Trippin’ through the Tulips

This weekend saw a return to the nursery at Great Dixter to buy plants for the newly rejuvenated garden. A wander around the gardens is compulsory for this Busman’s Holiday shopper.

Tulips (2)It seems like every corner, every pot, every border has its Tulips. The massed ranks of reds, oranges, yellows and purples are out in all their brilliance and on a quiet but blustery rain threatening Saturday afternoon, the colour bursts upon you.

Tulips (11)

There are delicate touches and hues of soft pinks and apricots, but it is the carmine reds and contrasts of tangerine orange under planted with a sea of blue forget-me-nots that stays with you. Is it just me that when looking at these photos feels like I’ve partaken of hallucinogenics? The sheer scale and audacity of planting is what hits you.

Christopher Lloyd said on colour that “I have no segregated colour schemes. In fact, I take it as a challenge to combine every sort of colour effectively.”

Tulips (13)

I can’t help but think that Lloyd couldn’t have had the song Tiptoe Through The Tulips in mind when he planned and planted here, I’m wondering if he had FireStarter as earworm instead……

Tulips (4)

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82 comments

  • They’re fantastic, aren’t they? It’s when they look naturalised like that, with grass and forget-me-nots and what-not growing with them as well that the huge abundance of the planting becomes so exciting – and, as you say, the colour. It’s the only time I miss the cold – when I’m walking through a springtime garden like this and can only look …. 🙂

    • I think the audacity, inspiration and ability to plant on such a scale and not be held back by conventions is what really makes my mind whirr. Trying to capture even the essence of it is a challenge, so it’s a pleasure to share them with you

  • Tulips were one of my father’s favourite flowers and he planted masses of them when we lived in the suburbs. Not quite as varied as the beautiful ones you’ve shown, but still, quite attractive in their beds. Thank you for sharing your expedition and pictures.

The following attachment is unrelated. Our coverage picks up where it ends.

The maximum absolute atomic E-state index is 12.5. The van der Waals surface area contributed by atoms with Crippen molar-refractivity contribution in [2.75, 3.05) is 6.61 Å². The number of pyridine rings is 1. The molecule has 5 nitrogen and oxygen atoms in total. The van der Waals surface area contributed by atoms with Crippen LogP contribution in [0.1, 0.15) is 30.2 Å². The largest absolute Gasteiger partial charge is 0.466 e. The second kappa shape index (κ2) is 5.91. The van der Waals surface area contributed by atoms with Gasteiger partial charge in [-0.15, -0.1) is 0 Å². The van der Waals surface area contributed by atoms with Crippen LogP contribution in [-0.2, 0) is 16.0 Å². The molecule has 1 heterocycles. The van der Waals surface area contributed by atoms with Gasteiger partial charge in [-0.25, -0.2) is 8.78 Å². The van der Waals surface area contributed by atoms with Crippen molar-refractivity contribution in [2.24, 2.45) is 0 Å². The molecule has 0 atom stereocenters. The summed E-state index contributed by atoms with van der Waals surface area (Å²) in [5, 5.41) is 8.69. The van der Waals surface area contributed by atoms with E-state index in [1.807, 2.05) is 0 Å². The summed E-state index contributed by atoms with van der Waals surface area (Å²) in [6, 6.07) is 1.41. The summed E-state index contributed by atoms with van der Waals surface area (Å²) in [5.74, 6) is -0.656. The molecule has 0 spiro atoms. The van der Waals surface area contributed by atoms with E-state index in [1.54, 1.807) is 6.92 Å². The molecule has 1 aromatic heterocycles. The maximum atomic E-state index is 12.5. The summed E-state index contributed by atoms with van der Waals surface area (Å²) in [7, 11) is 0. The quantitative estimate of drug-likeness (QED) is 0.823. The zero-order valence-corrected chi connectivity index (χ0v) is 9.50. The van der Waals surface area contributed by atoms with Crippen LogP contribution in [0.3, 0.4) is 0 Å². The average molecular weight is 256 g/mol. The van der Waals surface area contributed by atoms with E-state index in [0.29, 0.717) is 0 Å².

• Morning Cathy, the colour burst is certainly a refreshing sight after the greys of winter, but I’m noticing how everything is coming out at the same time, which is making for remarkable viewing in the garden!

  • The brown two-tones and apricots for my garden, please, dear genie!! Now where is that genie when you so need her 🙂 !

  • we cant grow tulips here so i love to see them … thanks claire .. audacious and outrageous colour schemes!

    • Interesting Marie that you don’t like them in your own garden, I know a lot of people who don’t like the dead straggly leaves, I have a few in the garden at home and will probably add a few more simple for some early colour in pots

  • Ah, these colors are wonderful, aren’t they? What colors! What variety in shapes! I love tulips planted in masses like this. Do they did them up each year after they’ve bloomed, or does something else come in? I don’t like to dig mine up, but let them naturalize in my beds, so I’m always wondering what others do with that tall drying stalk. I try to have daylilies or something taller – that won’t detract from the tulips when they flower, but will later hide the dying stalks. Thanks, Claire!

    • Hi Cindy, yes they do dig them up after flowering and then store them in dark cool sheds, and when the leaves have died back they sort and organise them. A lot of work as you can imagine! I’m wondering what to do with mine in the garden, I think because time is short I will leave them to be straggly! I think next year I’d like more in pots on their own, so I could hide the pots when the colour show is over! And thanks for popping in Cindy, hope you have a bright and beautiful week

    • HI Linda, and THANK YOU 🙂 It’s a pleasure to share bright beautiful photos with you. Hope you have a great week – that perfect mixture of sun, warmth and rain that we all dream of

    • It’s a great combination isn’t it – they are at the opposite ends of the colour spectrum and always work well together, but a bravo to Great Dixter for planting them up 🙂

    • I missed the meadows this year, the early flowers were done and dusted. But the magnolias were out which more than made up for it 🙂

  • I’m loving the intensity of these tulip shots, especially the light-rimmed orange ones. Such a short season, but so splendid!